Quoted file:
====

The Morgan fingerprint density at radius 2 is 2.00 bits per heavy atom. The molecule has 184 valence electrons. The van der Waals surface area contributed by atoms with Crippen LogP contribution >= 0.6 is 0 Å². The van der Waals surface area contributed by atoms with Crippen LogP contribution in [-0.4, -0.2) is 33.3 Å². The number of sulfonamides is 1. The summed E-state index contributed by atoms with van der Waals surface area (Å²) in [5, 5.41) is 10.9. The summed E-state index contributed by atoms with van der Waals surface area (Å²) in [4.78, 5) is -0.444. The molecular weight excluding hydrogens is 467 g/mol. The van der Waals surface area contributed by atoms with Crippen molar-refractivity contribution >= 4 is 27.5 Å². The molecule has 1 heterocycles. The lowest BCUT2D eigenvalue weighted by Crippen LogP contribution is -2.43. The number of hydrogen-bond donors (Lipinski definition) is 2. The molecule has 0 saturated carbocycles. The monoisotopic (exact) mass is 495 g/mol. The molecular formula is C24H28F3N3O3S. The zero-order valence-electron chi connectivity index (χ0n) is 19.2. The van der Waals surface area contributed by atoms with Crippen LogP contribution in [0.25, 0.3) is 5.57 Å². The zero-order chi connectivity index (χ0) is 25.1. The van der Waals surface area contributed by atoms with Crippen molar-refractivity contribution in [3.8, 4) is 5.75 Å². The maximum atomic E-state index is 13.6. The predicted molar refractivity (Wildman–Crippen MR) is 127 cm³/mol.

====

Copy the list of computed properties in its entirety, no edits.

The Morgan fingerprint density at radius 2 is 2.00 bits per heavy atom. The molecule has 184 valence electrons. The van der Waals surface area contributed by atoms with Crippen LogP contribution >= 0.6 is 0 Å². The van der Waals surface area contributed by atoms with Crippen LogP contribution in [-0.4, -0.2) is 33.3 Å². The number of sulfonamides is 1. The summed E-state index contributed by atoms with van der Waals surface area (Å²) in [5, 5.41) is 10.9. The summed E-state index contributed by atoms with van der Waals surface area (Å²) in [4.78, 5) is -0.444. The molecular weight excluding hydrogens is 467 g/mol. The van der Waals surface area contributed by atoms with Crippen molar-refractivity contribution >= 4 is 27.5 Å². The molecule has 1 heterocycles. The lowest BCUT2D eigenvalue weighted by Crippen LogP contribution is -2.43. The number of hydrogen-bond donors (Lipinski definition) is 2. The molecule has 0 saturated carbocycles. The monoisotopic (exact) mass is 495 g/mol. The molecular formula is C24H28F3N3O3S. The zero-order valence-electron chi connectivity index (χ0n) is 19.2. The van der Waals surface area contributed by atoms with Crippen LogP contribution in [0.25, 0.3) is 5.57 Å². The zero-order chi connectivity index (χ0) is 25.1. The van der Waals surface area contributed by atoms with Crippen molar-refractivity contribution in [3.8, 4) is 5.75 Å². The maximum atomic E-state index is 13.6. The predicted molar refractivity (Wildman–Crippen MR) is 127 cm³/mol.